Background: The Zeitschriften-Dienst was a weekly newsletter for magazine editors during the Third Reich, first published in 1939. What follows comes from its supplement, the Deutscher Wochendienst, which went into more detail on some matters. It is the first of a late 1944 series of guidelines for magazine editors in handling the “Jewish Question.” Even though most of the mass slaughter of the Jews had already occurred, magazine editors are told to say that Germany had dealt with the Jews in a legal and reasonable way.
For general information about the ZD, see Robert Young, “‘Not this way please!’ Regulating the press in Nazi Germany,” Journalism Quarterly (1987), 787-792.
The source: “Hinweise für die antijüdische Pressearbeit,” Deutscher Wochendienst, 25 August 1944, pp. 14-15.
As before, anti-Jewish work in the press is in the forefront of our political efforts. It is therefore all the more important that language guidelines in this area be followed strictly and that all tastelessness and platitudes be avoided, as they can only weaken the necessary concentrated impact and harm our efforts.
Thus the term “anti-Semitism” constantly shows up when opposition to the Jews is meant. One must remember that using this term can harm our relations with non-Jewish Semites in the Arab world who are particularly important for us. In the future, avoid the words “anti-Semitism” and “anti-Semitic,” replacing them with expressions like “opposition to the Jews,” “enmity against the Jews,” “anti-Judaism,” “hostile to the Jews,” or “anti-Jewish.”
It is also entirely false to use the term “pogrom” to refer to the fully justified defensive measures that the peoples betrayed by the Jews are using to defend themselves against Jewish demands and insolence. Jewish agitation has understood how to use “pogrom horror stories” to arouse the world’s pity for the “innocent, persecuted” Jews, and to call all the justifiable and moderate measures against Jewish parasitism “pogroms” (devastation), particularly with regards to National Socialist Germany. Since the Jewish problem in Germany has been solved not through blind racial hatred, but rather through consistently carried out legal measures, the term “pogrom” is entirely inappropriate.
In this regard, we advise that it is also inappropriate to speak of “Jewish revenge.” That might lead those circles without a firm worldview to conclude that, as the enemy maintains, we have earned or deserved this “revenge” because of our cruel treatment of the Jewry, since in general revenge presumes a previous injustice. We should therefore speak only of Jewish plans for destruction. We should demonstrate that regardless of whether Jewry was treated well or ill by its host peoples, it was always a dangerous element, ever on the attack, and that our measures were necessary self-defense. We should constantly show that Jewry has always attempted to subvert our people from both within and without, and would have succeeded had we not put a stop to it, and that its final attempt was to try to destroy us through the war it unleashed.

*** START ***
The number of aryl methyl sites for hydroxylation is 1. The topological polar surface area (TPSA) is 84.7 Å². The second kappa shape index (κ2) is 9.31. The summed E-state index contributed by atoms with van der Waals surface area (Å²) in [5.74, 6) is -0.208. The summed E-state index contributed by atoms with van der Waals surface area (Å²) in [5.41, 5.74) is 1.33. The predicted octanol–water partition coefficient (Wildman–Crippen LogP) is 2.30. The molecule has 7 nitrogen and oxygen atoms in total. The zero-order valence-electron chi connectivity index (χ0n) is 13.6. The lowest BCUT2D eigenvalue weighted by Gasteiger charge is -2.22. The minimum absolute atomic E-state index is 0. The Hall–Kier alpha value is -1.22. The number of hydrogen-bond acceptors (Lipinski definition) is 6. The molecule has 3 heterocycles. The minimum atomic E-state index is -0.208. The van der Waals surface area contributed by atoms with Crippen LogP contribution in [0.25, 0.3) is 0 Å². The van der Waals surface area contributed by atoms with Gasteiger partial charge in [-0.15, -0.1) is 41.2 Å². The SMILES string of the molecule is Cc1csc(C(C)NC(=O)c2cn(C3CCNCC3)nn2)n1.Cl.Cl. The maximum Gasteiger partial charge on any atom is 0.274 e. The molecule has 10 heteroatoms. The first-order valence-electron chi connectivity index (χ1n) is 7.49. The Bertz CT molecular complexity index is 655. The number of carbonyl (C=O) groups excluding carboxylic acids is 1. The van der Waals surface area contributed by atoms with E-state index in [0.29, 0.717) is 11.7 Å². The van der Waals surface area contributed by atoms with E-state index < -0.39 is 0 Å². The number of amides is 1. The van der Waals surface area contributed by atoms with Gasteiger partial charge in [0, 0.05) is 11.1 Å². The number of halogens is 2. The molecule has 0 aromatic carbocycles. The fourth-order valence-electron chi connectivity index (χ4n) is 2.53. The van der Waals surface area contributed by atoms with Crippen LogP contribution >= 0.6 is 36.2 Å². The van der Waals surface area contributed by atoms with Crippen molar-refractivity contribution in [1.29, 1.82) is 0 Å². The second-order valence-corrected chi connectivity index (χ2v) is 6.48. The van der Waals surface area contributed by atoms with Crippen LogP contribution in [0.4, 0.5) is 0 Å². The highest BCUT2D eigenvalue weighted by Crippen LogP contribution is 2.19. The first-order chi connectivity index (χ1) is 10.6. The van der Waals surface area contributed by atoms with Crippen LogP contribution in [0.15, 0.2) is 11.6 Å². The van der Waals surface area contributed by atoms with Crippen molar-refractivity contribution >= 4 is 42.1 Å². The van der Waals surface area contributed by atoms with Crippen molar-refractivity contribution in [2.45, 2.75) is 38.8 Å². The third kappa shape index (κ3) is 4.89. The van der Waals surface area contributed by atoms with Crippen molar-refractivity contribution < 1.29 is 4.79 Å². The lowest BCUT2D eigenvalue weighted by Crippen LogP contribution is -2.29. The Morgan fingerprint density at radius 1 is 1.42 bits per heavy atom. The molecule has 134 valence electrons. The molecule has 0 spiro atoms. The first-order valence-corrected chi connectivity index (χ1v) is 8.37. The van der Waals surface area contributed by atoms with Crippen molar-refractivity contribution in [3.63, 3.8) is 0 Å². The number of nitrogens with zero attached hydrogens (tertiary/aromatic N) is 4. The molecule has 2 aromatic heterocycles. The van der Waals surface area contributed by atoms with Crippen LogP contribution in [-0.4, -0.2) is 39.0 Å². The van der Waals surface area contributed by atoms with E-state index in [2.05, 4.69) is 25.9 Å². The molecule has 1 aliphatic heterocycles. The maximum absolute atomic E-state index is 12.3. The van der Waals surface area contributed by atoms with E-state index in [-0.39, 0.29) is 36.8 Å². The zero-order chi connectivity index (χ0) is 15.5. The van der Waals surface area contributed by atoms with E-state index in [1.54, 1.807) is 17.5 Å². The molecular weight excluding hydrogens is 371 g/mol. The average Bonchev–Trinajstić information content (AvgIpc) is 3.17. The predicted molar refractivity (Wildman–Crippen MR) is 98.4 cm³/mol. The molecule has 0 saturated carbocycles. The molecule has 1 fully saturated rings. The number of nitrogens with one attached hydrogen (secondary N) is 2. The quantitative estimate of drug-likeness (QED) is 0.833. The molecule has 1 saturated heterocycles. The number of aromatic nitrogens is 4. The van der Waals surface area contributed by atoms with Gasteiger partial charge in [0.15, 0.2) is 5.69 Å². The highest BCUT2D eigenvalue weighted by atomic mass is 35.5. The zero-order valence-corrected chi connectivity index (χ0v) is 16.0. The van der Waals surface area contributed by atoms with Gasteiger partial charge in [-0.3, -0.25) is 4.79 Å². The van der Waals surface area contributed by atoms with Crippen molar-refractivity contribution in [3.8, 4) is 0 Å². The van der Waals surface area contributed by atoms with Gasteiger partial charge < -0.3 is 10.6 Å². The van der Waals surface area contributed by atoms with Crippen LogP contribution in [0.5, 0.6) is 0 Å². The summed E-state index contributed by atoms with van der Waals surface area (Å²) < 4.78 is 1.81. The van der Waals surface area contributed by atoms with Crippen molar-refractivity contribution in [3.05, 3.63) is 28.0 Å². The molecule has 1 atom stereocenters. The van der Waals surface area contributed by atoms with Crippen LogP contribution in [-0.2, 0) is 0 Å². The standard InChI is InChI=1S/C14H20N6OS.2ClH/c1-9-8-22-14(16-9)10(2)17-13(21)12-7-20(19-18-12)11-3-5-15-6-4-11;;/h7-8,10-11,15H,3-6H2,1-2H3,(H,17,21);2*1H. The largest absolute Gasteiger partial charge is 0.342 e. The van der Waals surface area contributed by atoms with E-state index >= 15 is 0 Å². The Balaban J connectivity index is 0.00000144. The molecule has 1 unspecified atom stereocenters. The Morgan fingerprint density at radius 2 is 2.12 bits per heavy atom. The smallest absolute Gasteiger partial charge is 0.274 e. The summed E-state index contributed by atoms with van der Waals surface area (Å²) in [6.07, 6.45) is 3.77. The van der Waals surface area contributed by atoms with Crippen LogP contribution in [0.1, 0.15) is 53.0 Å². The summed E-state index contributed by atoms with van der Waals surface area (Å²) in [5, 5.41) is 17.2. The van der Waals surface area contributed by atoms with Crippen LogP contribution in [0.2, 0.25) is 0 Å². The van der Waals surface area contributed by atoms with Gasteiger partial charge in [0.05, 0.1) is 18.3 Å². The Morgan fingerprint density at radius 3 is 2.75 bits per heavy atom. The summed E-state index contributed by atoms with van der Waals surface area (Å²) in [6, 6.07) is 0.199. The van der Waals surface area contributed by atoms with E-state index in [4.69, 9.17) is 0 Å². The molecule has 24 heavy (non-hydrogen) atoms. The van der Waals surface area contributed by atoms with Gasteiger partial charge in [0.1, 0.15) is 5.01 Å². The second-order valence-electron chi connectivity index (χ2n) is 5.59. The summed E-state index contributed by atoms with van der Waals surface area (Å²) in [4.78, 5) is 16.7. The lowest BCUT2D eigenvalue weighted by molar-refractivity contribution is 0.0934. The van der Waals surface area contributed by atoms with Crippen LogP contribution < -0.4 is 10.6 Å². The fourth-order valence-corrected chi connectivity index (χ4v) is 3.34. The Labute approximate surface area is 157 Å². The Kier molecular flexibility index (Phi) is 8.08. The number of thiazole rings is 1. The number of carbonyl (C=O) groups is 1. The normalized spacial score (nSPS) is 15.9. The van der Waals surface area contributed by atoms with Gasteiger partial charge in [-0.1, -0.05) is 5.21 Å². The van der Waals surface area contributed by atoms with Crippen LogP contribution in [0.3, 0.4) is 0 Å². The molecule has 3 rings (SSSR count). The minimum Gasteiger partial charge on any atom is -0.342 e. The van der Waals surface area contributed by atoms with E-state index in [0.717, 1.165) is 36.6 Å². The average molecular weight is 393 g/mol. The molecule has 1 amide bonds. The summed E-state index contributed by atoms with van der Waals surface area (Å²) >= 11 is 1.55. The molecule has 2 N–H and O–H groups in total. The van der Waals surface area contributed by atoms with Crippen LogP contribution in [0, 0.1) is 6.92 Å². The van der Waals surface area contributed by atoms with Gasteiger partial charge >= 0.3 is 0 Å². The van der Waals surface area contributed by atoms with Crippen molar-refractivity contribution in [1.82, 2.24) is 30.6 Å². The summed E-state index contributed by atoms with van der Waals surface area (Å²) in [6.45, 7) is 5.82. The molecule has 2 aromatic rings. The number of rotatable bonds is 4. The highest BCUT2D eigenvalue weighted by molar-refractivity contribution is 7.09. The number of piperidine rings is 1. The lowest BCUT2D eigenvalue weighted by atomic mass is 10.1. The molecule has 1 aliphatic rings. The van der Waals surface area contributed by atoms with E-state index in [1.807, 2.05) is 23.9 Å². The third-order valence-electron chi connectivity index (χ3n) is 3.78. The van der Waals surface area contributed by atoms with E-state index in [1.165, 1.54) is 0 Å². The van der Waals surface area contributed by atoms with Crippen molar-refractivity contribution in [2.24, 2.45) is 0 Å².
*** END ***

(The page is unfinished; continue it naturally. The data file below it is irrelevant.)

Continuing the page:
Our propaganda can also suffer through using Jewish sources without putting then into a form suitable for our propaganda. Using (Jewish) citations from the enemy can be especially dangerous when long passages are used, or when an essay from a Jewish newspaper is carried without the necessary commentary. A brief introduction or a few sentences are hardly sufficient commentary. Enemy citations are very important in attacking the Jewish nature and their methods, but we must always remember that they are only a means to an end, which is supporting our arguments, which must always come to expression in an elevated and clear manner. – It is tasteless to occasionally find enemy citations attributed to “prominent Jewish personalities,” since positive references to Jews are entirely uncalled for. Avoid contradictory phrases like “French Jew” (instead, a Jew in or from France) or a “blood Romanian” (instead, Romanian; there are no Jewish Romanians).
As omportant as it is to focus on the essential elements of the Jewish question, it remains essential to provide a change from the standard Jewish topics, using new or unfamiliar materials to keep reader interest. This not only maintains the persuasive force of our magazines, but increases it. Platitudes and cliches (for example, “the notorious Jew XY”) not only weary and confuse the reader, they raise doubts in his mind about the quality of his magazine. With regards to reviews of anti-Jewish books, we refer to our advice in A 415.
The Zeitschriften-Dienst and the Deutscher Wochendienst will publish additional advice and suggestions alongside our regular material, and ask for lively cooperation from editors.
[Page copyright © 2004 by Randall L. Bytwerk. No unauthorized reproduction. My e-mail address is available on the FAQ page.]
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